A year on, violence erupts again at Bahrain flashpoint
Gulf state's military goes in hard to prevent a repeat of clashes that marked start of uprising
Donald Macintyre writes political sketches for The Independent, having been Jerusalem correspondent since 2004, covering Israel and the Occupied Territories, as well as travelling for the paper to Iraq, Turkey, Jordan, Libya and Egypt. As Political Editor and then Chief Political Commentator, he previously covered the John Major and early Tony Blair era. He has written for the Daily Express, Sunday Times, Times and Sunday Telegraph, and Sunday Correspondent. He is the author of Mandelson and the Making of New Labour (2000).
Wednesday 15 February 2012
Three months after a report condemned Bahrain's use of "excessive force" in 2011, the Gulf kingdom yesterday deployed armoured vehicles and unprecedented numbers of troops in an effort to prevent a repeat of the lethal clashes.
Heavy military reinforcements were sent to the mainly Shia villages outside the capital Manama to prevent people from gathering in response to a call by the main opposition movement Al Wefaq to mark yesterday's anniversary of the uprising against their Sunni rulers.
At the same time, the government heralded a possible political crackdown on Al Wefaq by saying it would open legal procedures against the party, whom it blamed for the violence which erupted on Monday and early yesterday morning after demonstrators sought to occupy Manama's now heavily guarded Pearl Roundabout, the focal point of weeks of protests last year.
Armoured personnel carriers also patrolled the capital itself in the wake of pre-dawn skirmishes in which youths threw petrol bombs at police cars. The police responded by firing tear gas at around two dozen protesters near Pearl Square, sending canisters bouncing off civilian vehicles. They detained around 30 people, with 6 US citizens reported to be among arrested. Last night, Bahrain's information affairs authority said the six US citizens had been deported "for applying for tourist visas under false pretenses".
In a televised speech on Monday, King Hamad bin Isa Al Khalifa told Bahrainis that he remained committed to a reform process launched ten years ago, adding that it "marked the launch of a development and modernisation process, which is still moving forward to meet the aspirations of our loyal people in all areas." He also said he had pardoned 291 prisoners.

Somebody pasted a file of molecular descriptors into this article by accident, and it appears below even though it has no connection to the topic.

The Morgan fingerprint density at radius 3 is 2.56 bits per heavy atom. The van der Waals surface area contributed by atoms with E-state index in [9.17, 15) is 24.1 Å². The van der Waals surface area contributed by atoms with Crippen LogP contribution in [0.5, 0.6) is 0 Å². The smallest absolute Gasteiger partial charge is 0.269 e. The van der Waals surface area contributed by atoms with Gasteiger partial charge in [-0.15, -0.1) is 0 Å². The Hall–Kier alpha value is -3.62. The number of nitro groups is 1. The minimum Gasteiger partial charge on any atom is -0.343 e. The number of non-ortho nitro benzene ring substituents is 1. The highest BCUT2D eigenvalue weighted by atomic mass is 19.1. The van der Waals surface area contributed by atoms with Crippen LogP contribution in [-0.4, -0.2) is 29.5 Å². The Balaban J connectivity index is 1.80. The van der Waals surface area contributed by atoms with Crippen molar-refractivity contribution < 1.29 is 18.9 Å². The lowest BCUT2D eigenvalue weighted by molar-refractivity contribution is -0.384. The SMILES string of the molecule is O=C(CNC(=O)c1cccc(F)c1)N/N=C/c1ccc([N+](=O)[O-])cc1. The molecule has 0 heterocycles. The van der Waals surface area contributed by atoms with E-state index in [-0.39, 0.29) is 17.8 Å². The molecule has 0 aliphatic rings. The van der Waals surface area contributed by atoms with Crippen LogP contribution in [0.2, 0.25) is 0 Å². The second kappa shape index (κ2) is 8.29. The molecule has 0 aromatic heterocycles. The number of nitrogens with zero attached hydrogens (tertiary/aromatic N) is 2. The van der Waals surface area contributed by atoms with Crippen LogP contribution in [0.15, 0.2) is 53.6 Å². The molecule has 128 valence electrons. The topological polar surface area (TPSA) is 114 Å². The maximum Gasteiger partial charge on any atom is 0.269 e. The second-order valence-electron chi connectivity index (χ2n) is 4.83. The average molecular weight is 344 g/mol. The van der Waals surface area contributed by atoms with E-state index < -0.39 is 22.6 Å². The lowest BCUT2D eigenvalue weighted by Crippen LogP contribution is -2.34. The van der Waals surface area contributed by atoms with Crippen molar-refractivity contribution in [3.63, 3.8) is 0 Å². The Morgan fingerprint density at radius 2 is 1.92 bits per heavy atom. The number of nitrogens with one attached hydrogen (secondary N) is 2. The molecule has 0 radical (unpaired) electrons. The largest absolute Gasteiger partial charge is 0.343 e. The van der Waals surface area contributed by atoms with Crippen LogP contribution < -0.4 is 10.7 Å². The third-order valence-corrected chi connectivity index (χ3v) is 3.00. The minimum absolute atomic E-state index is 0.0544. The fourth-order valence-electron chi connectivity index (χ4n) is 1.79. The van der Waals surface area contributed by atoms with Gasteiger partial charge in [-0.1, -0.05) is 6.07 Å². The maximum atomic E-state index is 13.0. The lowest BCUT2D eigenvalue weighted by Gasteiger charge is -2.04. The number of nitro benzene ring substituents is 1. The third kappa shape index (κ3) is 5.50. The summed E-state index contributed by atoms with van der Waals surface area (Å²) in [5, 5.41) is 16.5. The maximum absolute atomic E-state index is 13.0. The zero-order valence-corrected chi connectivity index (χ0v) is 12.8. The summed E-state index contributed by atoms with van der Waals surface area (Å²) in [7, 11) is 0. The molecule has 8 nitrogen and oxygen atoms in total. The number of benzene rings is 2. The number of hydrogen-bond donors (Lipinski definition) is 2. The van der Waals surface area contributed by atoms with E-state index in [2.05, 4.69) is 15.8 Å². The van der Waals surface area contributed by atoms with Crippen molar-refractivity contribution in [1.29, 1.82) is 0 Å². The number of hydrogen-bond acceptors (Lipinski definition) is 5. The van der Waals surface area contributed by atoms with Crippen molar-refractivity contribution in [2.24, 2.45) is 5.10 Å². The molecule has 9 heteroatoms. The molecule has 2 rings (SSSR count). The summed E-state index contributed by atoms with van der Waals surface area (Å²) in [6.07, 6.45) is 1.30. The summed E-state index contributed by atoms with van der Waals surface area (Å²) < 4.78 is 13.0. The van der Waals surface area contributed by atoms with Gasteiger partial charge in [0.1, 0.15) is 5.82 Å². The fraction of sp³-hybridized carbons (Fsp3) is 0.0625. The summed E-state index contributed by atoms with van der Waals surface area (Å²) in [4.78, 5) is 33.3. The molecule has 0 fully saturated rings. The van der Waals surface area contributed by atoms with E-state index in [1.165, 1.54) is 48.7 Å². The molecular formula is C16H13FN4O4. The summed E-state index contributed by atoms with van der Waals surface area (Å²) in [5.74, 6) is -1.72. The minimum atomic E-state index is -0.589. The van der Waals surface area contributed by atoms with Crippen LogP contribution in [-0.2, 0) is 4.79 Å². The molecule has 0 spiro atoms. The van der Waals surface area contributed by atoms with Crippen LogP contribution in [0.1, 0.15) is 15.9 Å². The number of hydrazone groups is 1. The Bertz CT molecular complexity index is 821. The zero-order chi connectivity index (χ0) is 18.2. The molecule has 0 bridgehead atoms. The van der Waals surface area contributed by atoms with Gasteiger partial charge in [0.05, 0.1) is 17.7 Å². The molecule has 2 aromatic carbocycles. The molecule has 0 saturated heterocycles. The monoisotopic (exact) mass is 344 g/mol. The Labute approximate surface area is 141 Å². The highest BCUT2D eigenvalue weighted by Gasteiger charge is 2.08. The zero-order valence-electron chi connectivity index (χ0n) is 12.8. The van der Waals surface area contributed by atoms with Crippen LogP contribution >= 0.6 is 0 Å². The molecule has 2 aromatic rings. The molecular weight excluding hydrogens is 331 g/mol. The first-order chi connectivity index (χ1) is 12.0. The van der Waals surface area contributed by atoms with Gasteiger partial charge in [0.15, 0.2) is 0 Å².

The opposition, however, dismisses the reform process as cosmetic and points out that the released prisoners do not include those detained during last year's revolt, which was eventually suppressed with the help of Saudi forces.
Al Wefaq and other opposition parties, including the secular Waad, which is led by a Sunni politician, want the elected parliament to be able to form governments. Instead they have only been afforded greater scrutiny.
Shias, who account for around 70 percent of Bahrain's population of 525,000, remain angry about what they see as their treatment as second class citizens, denied many state jobs and given less access to good housing than the kingdom's Sunni minority.
Although the US suspended a $53m arms deal until it sees "more progress" on political reform, Bahrain's authorities largely escaped the kind of international censure levelled at other regimes undermined by the Arab spring. Geographically close to Iran, the island kingdom is home to the US Navy's Fifth Fleet.
The authorities have hired US and British police chiefs - including the former Metropolitan Police Assistant Commissioner John Yates - to assist in reform in the wake of last November's Commission report, which heavily criticised the handling of the 2011 protests, including the use of torture against detainees. Forty people died during the protests or in detention.
Reuters reported that on Monday, the eve of yesterday's anniversary, hundreds of protesters broke away from an authorised opposition rally to head for the Pearl Roundabout, before police stopped them with tear gas and rubber bullet pellets. Despite calls for restraint by Al Wafeq leader Sheikh Ali Salman, street battles followed with youths throwing petrol bombs, rocks and iron bars, and chanting slogans supporting Hassan Mushaimaa, the imprisoned Shia leader who is more radical than Al Wefaq.
Meanwhile, the hackers group Anonymous yesterday managed to bring down the website of Combined Systems Inc, the Pennsylvania-based company which exports crowd control equipment, including allegedly the tear gas used by the Bahraini authorities. The group posted a message saying CSI sold "mad chemical weapons to militaries and cop shops around the world."
Britain has sold weapons worth £1m to Kingdom
Britain sold more than £1m of military equipment to Bahrain last summer while the armed crackdown on protesters was still continuing. Figures released by the Government show that artillery, naval guns and rifles were amongst the weapons approved for export.
It adds to an awkward week for Britain's relationship with the kingdom. On Monday the former Metropolitan Police Assistant Commissioner John Yates, now serving as an adviser on police reform in Bahrain, said the crowd-control tactic of "kettling" would "work really well" there.
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